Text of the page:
Imagine the scene: you’re standing around at party with your friends, and out of nowhere, Jesus appears! And this isn’t the first time, either. But Tom missed all the parties where Jesus showed up, and he thinks you’re all having alcohol-induced hallucinations. This time, however, Tom sees Jesus himself. He reaches out and touches him to be sure. Then Jesus says, “Blessed are they who did not see, and yet believed.” (Cf. John 20:29) People puzzle over this strange statement. Critics quickly take it to mean that Christian faith means believing without evidence. Even some Christians interpret Jesus as saying … Continue reading The Special Significance of Testimony in Christianity
I thought this would be a nice follow up on my recent podcast, where Dr. Kenny Boyce and I discuss this very same question about scientific evidence for theism. This video captures a message I gave at First Baptist Church of Holton, KS two years ago. In the talk, I aim mostly to encourage and equip Christians, but there are certainly great principles of persuasion applicable to anyone! Some will detect the influence of William Lane Craig on my presentation. I studied with Dr. Craig at Talbot School of Theology and he continues to be an intellectual and spiritual role … Continue reading Is There Scientific Evidence for God?
Can our motives cloud our judgment? Yes. Without a doubt. (See this post and this post.) But does this mean we should always suspect our judgments and the judgments of others? That seems unreasonable. When I say that motives or psychological states can “cloud our judgment,” what I mean is (roughly) this–if we want something to be true, we tend to see the reasons for that view more favorably, and when we don’t want something to be true, we tend to see the reasons for that view less favorably. “More/less favorably” just means that the reasons appear to have more/less force … Continue reading Do Motives Cloud Judgment?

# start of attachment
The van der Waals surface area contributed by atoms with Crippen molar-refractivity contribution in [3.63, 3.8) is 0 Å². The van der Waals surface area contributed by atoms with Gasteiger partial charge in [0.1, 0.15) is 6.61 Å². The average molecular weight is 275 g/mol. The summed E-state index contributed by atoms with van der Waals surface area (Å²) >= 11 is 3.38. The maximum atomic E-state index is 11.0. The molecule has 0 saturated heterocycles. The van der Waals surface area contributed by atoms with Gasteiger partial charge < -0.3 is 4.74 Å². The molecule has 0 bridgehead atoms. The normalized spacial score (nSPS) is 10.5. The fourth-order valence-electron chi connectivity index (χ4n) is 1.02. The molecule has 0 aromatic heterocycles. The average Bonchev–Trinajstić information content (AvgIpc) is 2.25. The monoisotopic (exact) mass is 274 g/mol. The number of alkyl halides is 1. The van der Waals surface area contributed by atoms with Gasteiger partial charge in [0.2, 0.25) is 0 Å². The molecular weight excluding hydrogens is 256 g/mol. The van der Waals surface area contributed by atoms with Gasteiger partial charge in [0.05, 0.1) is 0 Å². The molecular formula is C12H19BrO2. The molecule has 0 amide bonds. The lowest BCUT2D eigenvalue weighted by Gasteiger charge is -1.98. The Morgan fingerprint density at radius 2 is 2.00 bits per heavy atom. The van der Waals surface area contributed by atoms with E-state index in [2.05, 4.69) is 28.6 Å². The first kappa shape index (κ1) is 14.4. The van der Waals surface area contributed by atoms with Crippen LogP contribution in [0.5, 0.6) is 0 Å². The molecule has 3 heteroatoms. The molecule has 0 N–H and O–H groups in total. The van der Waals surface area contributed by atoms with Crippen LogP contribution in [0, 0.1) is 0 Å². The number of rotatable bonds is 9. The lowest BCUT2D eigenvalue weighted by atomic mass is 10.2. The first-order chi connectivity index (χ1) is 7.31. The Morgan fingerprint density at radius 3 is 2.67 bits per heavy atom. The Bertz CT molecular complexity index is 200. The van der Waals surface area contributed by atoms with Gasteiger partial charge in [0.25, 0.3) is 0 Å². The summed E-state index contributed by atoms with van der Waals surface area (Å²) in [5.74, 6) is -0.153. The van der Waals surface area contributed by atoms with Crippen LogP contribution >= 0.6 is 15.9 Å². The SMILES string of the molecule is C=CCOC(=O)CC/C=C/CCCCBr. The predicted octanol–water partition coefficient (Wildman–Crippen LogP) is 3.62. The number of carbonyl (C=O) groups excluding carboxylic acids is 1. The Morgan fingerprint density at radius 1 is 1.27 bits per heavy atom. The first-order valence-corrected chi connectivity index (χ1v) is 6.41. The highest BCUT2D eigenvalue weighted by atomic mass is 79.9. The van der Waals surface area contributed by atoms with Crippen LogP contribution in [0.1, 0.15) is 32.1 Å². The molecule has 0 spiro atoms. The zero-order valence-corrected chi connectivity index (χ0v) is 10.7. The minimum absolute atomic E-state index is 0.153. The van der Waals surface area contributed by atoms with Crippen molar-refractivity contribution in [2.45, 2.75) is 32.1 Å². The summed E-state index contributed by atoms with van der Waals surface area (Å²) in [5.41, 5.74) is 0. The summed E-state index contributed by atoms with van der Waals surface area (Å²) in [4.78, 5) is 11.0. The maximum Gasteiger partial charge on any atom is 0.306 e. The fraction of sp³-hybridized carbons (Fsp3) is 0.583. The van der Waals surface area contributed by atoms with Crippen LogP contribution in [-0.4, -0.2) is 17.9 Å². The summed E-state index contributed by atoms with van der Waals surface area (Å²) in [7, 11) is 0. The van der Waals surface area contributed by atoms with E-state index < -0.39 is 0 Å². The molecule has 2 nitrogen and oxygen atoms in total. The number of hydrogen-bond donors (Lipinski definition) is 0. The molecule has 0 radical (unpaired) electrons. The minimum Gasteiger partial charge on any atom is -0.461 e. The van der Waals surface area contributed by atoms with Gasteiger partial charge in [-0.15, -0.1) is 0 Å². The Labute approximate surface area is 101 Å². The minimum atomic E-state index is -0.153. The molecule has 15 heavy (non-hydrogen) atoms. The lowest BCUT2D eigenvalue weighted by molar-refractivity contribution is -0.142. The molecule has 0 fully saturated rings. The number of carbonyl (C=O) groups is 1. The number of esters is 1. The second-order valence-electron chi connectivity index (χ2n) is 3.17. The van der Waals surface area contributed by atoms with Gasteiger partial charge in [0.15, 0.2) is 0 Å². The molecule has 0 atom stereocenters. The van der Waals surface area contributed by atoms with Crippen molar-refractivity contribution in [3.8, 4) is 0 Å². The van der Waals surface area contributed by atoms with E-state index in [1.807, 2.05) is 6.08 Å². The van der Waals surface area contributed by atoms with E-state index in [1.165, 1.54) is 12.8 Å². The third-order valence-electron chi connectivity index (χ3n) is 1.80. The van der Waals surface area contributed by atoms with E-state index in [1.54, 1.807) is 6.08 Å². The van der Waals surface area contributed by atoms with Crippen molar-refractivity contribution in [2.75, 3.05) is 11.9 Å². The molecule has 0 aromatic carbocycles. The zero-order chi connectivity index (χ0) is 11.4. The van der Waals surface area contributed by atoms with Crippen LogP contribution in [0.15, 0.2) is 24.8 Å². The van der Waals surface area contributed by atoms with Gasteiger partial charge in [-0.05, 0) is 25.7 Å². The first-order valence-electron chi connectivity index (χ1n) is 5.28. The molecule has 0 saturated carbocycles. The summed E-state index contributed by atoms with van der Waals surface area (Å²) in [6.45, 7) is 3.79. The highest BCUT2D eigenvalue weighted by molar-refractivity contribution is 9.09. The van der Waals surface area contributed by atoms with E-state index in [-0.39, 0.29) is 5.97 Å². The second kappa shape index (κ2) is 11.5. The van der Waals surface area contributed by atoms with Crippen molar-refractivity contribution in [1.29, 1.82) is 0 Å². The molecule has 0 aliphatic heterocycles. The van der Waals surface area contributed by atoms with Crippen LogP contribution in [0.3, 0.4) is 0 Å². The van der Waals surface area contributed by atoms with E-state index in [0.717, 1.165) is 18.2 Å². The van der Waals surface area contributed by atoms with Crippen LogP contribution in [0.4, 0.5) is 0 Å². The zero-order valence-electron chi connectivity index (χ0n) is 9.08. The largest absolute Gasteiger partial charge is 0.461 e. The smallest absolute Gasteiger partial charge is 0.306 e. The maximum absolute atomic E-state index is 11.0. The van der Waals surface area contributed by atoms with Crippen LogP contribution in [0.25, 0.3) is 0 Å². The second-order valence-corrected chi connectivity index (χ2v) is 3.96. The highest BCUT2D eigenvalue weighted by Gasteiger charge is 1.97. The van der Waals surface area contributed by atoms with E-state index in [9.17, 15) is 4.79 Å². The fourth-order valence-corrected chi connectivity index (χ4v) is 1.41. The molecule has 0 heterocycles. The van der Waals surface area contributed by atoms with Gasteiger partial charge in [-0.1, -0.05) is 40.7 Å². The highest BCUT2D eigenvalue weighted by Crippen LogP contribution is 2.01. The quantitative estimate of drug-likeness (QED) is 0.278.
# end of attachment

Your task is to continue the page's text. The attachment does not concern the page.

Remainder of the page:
In the summer of 2017, I visited the University of Oxford and walked the flower-covered grounds of Magdalen (oddly pronounced “Maudlin”) College. I imagined myself retracing the steps of C. S. Lewis as he first wrestled with the idea of faith in God. He describes his conversion this way: “You must picture me alone in that room in Magdalen, night after night, feeling, whenever my mind lifted even for a second from my work, the steady, unrelenting approach of Him whom I so earnestly desired not to meet. That which I greatly feared had at last come upon me. In … Continue reading Should I Change What I Believe?
I came across this wonderful post by Liz Jackson, a Notre Dame PhD candidate in philosophy. She argues for the rationality of faith by taking an argument against her view and showing that it fails. Of course, this doesn’t “prove” anything, but it does undermine several common attacks made against the rationality of faith. I’d be interested to hear from skeptical readers whether they think Jackson succeeds, or if they have an alternative way to argue for faith’s irrationality. One point that stands out to me is that skeptics shouldn’t just define faith as irrational. She explains why in the post. … Continue reading Is Faith Irrational?
I debated whether to even write this post. Here’s why: many people think that ANY concession to the “other side” amounts to total defeat. For many, to admit that atheist beliefs are reasonable amounts to admitting they are correct. But this is just plain wrong, and I’ll explain why below. Nevertheless, this post may disturb some theists. Setting the Intellectual Stage I’m going to set the stage here with a few concepts. Then I’ll tell you whether there are good reasons for atheism and what they might be (if there are any). The first idea that needs stating is this: you … Continue reading Are There Good Reasons To Be An Atheist?